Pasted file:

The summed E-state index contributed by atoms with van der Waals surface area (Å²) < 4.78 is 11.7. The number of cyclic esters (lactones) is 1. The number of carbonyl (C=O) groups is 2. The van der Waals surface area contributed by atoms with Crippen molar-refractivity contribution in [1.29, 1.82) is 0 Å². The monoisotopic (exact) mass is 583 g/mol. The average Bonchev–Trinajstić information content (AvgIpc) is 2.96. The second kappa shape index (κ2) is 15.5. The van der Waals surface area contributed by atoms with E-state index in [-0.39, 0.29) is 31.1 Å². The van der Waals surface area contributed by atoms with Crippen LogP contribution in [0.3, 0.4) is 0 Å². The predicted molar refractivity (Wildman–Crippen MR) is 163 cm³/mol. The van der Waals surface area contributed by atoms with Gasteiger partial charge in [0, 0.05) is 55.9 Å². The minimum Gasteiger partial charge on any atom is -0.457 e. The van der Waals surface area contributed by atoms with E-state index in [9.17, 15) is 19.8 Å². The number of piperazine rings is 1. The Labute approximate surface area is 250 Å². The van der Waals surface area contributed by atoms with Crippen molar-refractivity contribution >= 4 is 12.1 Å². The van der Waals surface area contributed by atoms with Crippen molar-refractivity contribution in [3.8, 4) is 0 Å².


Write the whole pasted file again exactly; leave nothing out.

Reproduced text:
The summed E-state index contributed by atoms with van der Waals surface area (Å²) < 4.78 is 11.7. The number of cyclic esters (lactones) is 1. The number of carbonyl (C=O) groups is 2. The van der Waals surface area contributed by atoms with Crippen molar-refractivity contribution in [1.29, 1.82) is 0 Å². The monoisotopic (exact) mass is 583 g/mol. The average Bonchev–Trinajstić information content (AvgIpc) is 2.96. The second kappa shape index (κ2) is 15.5. The van der Waals surface area contributed by atoms with E-state index in [-0.39, 0.29) is 31.1 Å². The van der Waals surface area contributed by atoms with Crippen LogP contribution in [0.3, 0.4) is 0 Å². The predicted molar refractivity (Wildman–Crippen MR) is 163 cm³/mol. The van der Waals surface area contributed by atoms with Gasteiger partial charge in [0, 0.05) is 55.9 Å². The minimum Gasteiger partial charge on any atom is -0.457 e. The van der Waals surface area contributed by atoms with E-state index in [9.17, 15) is 19.8 Å². The number of piperazine rings is 1. The Labute approximate surface area is 250 Å². The van der Waals surface area contributed by atoms with Crippen molar-refractivity contribution >= 4 is 12.1 Å². The van der Waals surface area contributed by atoms with Crippen molar-refractivity contribution in [3.8, 4) is 0 Å².